As recently as the 1970s, wireless was a novelty and although appealing, in many situations it presented as many problems as it did benefits.
Early wireless security systems were disappointing. The first wireless door remotes were a walk on the wild side for dealers bold enough to install them. Wireless technology had a long way to go before it could be taken seriously.
And it has made the voyage. Today wireless technology is a mainstay to the professional security provider.
A few problems were common to virtually all the prototypical wireless gadgets. The problems were interrelated and involved user acceptance and shortcomings in the technology. If the product didn’t perform as expected, the end-user wanted his or her money back.
Size: Legacy wireless was bulky. One reason was the circuitry. In the dawn of the era, manufacturers were transitioning from vacuum tubes and “hard-wired” products. My first cell phone weighed as much and was about the size of a brick.
Battery life: The technologies used discrete components and analog designs which required comparatively large amounts of power to operate.
Range: Wireless equipment suffered from limited range. Part of the problem was the frequency spectrum at which the equipment operated. Lower frequencies tended to be directional, and adversely affected by physical obstructions and atmospheric conditions.
Reliability: Tied into the other issues was that often the stuff just didn’t work at the critical moments.
Security: Sending an RF signal often meant it was open for reception by anyone listening. Years ago we installed garage door operators, and then waited for the phone calls from the client that the garage door was opening itself. This was caused by neighbors with equipment tuned to the same channel, or Junior High Science Fair Winners who learned how to hack the systems.
User Acceptance: End users were reluctant to trust their safety and security to gadgets with batteries. Bad news traveled quickly, and battery-operated equipment had to overcome a major public relations challenge it had largely brought on itself. Battery operated wireless had to liberate itself from junk technology and gimmicks.
But by now all of these problems have been substantially overcome, starting with the public’s acceptance of wireless. The public’s demand for wireless technology easily matched the industry’s willingness to supply it. Then the industry’s ability to supply exceeded the demand, and prices went down. The economy of scale took over, resulting in many products on the market at very attractive prices.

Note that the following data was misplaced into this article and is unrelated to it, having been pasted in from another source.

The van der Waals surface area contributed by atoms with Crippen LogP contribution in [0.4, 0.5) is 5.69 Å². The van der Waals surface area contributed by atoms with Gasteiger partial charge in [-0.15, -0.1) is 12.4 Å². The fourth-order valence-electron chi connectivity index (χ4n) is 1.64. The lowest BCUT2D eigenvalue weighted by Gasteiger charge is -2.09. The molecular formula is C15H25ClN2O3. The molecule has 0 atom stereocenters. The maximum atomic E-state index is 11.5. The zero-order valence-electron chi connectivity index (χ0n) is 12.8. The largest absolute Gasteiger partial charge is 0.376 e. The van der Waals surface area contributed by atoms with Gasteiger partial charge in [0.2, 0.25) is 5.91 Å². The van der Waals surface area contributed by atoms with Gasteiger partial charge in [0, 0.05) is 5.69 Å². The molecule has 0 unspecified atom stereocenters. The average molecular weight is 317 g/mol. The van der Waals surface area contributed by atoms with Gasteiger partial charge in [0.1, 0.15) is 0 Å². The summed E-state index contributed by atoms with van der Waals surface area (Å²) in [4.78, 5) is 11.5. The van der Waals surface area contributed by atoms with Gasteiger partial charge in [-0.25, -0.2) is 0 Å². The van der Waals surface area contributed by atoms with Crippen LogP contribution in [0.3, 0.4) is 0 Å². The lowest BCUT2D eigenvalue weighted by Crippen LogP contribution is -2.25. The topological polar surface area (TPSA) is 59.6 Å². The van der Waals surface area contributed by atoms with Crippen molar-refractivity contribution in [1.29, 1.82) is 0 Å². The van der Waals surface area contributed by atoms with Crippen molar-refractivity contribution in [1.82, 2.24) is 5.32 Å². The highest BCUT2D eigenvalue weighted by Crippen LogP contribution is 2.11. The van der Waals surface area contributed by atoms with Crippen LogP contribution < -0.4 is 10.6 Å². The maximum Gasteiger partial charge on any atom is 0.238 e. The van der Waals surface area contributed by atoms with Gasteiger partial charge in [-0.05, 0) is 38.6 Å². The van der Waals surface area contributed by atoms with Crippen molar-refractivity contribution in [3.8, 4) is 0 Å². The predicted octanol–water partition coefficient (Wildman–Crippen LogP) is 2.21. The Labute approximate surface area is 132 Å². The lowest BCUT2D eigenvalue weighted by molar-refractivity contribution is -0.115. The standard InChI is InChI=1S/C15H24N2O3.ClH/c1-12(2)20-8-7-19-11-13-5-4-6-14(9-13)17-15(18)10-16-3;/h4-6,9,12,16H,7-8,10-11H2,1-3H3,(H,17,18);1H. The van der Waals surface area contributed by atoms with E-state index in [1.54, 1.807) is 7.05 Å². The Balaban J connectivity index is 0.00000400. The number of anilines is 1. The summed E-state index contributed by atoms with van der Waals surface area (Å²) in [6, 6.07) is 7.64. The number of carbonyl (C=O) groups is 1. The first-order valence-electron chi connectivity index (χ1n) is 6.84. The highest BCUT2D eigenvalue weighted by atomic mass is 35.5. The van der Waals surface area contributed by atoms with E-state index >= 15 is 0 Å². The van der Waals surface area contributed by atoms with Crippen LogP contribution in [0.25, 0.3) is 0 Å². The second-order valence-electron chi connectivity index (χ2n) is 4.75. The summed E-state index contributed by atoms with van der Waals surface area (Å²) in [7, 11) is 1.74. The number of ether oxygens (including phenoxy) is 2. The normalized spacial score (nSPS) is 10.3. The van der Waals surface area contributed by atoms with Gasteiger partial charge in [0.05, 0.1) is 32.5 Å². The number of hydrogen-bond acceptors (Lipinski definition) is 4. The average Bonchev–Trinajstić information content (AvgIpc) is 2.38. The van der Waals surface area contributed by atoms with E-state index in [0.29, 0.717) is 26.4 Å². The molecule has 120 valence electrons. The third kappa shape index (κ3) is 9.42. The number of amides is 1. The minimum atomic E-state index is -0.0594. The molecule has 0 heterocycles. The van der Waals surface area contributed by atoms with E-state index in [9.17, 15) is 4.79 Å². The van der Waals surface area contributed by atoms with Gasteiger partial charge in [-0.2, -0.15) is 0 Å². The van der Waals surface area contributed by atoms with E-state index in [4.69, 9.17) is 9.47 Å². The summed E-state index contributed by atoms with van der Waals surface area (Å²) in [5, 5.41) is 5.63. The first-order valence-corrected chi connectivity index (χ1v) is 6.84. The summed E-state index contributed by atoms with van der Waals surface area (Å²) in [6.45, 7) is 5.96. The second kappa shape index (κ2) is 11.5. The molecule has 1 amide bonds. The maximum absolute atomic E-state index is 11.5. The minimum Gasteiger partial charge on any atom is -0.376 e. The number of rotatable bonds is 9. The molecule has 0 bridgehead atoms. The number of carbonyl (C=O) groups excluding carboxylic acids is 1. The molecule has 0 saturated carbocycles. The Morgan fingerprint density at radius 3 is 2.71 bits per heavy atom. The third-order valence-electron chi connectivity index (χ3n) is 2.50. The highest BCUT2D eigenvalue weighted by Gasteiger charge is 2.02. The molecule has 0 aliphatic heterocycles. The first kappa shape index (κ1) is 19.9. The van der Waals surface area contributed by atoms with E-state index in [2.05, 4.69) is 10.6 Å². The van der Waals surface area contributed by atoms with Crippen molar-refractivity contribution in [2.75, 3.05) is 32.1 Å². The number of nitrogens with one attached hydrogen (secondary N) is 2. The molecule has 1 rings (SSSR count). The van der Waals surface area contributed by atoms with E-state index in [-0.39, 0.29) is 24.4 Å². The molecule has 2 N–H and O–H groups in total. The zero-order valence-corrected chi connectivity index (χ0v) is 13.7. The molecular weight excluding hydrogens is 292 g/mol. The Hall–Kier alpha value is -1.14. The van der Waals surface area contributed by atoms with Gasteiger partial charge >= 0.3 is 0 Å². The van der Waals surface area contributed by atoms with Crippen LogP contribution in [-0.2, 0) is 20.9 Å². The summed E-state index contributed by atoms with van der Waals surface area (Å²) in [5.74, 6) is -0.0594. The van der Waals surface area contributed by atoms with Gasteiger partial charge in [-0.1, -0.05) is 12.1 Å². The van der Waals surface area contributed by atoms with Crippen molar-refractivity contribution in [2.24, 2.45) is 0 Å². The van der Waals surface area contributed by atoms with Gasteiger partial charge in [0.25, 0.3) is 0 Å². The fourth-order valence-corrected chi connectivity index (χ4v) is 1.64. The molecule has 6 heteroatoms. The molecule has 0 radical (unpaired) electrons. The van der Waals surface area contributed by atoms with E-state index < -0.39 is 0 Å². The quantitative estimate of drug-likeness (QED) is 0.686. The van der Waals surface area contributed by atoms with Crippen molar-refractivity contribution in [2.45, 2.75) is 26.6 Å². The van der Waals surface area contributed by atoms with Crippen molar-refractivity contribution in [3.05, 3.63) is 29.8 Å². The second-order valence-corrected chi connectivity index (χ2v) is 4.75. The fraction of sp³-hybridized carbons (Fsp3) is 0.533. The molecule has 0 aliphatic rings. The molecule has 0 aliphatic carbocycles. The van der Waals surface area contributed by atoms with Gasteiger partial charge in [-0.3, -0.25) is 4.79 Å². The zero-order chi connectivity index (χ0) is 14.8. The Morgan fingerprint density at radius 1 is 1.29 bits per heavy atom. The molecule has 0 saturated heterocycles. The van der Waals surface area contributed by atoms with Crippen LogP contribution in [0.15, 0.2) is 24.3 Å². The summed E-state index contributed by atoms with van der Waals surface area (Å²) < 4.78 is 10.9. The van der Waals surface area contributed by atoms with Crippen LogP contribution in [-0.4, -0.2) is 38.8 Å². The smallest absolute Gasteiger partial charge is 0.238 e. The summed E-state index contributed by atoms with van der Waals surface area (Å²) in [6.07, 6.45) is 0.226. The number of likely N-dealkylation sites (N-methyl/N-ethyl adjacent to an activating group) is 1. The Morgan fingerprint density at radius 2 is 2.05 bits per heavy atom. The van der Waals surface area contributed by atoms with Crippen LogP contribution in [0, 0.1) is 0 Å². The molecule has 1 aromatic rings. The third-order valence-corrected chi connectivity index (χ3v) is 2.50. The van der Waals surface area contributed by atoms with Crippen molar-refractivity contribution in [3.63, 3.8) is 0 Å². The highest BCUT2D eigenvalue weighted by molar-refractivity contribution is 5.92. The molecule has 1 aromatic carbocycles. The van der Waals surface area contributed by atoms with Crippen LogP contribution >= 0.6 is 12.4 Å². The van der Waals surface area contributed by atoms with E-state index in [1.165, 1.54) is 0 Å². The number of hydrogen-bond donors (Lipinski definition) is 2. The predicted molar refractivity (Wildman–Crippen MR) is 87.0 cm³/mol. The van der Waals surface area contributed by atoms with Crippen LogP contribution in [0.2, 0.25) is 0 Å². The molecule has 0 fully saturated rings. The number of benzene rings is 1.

Size: Yes, size matters, and the new manufacturing techniques have permitted the miniaturization of wireless transmitters and receivers dramatically. Technology has also reduced power requirements to incredibly low levels.
Battery life: They’ve developed new battery technologies which make tiny batteries which dwarf most predecessors. But this goes hand in hand with the reduced power requirements. Car batteries are still pretty large. Traditionally bulb based flashlights are still using D cells. Most wireless security products use AA, AAA or those little button cells.
Range: Wireless equipment uses much higher frequencies which go further on less power. These higher frequencies are less vulnerable to physical and atmospheric issues. Technology relies less on line of sight.
Reliability: Besides more favorable frequency spectrums, many wireless technologies incorporate Supervision. This means that if the signal path is blocked, the system will know and can notify someone.
Supervision also can provide for two-way handshaking between transmitters and receivers. Handshaking and supervision is common to hard-wired security technologies, but not ubiquitous to wireless technologies. Some wireless and wired network protocols do not utilize handshaking or supervision, so you cannot assume anything. You have to do your homework and find out how each protocol manages communications.
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